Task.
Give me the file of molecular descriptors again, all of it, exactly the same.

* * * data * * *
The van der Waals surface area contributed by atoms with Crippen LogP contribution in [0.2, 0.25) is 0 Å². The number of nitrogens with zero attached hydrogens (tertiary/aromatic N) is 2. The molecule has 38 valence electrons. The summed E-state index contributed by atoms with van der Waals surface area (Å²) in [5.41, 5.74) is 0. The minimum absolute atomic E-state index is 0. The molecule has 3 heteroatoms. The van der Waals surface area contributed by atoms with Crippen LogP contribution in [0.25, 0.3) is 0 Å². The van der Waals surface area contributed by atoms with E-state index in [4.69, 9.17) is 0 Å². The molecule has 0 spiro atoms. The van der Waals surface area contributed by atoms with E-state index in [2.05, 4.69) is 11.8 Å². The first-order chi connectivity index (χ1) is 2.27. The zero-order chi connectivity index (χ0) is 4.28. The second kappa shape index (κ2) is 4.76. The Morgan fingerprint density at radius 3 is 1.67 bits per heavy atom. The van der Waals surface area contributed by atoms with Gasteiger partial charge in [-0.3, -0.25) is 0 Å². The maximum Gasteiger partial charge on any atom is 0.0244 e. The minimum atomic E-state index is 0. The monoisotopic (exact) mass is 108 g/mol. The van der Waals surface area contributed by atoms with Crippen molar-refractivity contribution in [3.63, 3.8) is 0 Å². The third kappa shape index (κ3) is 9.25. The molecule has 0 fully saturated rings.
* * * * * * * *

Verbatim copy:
The van der Waals surface area contributed by atoms with Crippen LogP contribution in [0.2, 0.25) is 0 Å². The number of nitrogens with zero attached hydrogens (tertiary/aromatic N) is 2. The molecule has 38 valence electrons. The summed E-state index contributed by atoms with van der Waals surface area (Å²) in [5.41, 5.74) is 0. The minimum absolute atomic E-state index is 0. The molecule has 3 heteroatoms. The van der Waals surface area contributed by atoms with Crippen LogP contribution in [0.25, 0.3) is 0 Å². The van der Waals surface area contributed by atoms with E-state index in [4.69, 9.17) is 0 Å². The molecule has 0 spiro atoms. The van der Waals surface area contributed by atoms with E-state index in [2.05, 4.69) is 11.8 Å². The first-order chi connectivity index (χ1) is 2.27. The zero-order chi connectivity index (χ0) is 4.28. The second kappa shape index (κ2) is 4.76. The Morgan fingerprint density at radius 3 is 1.67 bits per heavy atom. The van der Waals surface area contributed by atoms with Gasteiger partial charge in [-0.3, -0.25) is 0 Å². The maximum Gasteiger partial charge on any atom is 0.0244 e. The minimum atomic E-state index is 0. The monoisotopic (exact) mass is 108 g/mol. The van der Waals surface area contributed by atoms with Crippen molar-refractivity contribution in [3.63, 3.8) is 0 Å². The third kappa shape index (κ3) is 9.25. The molecule has 0 fully saturated rings.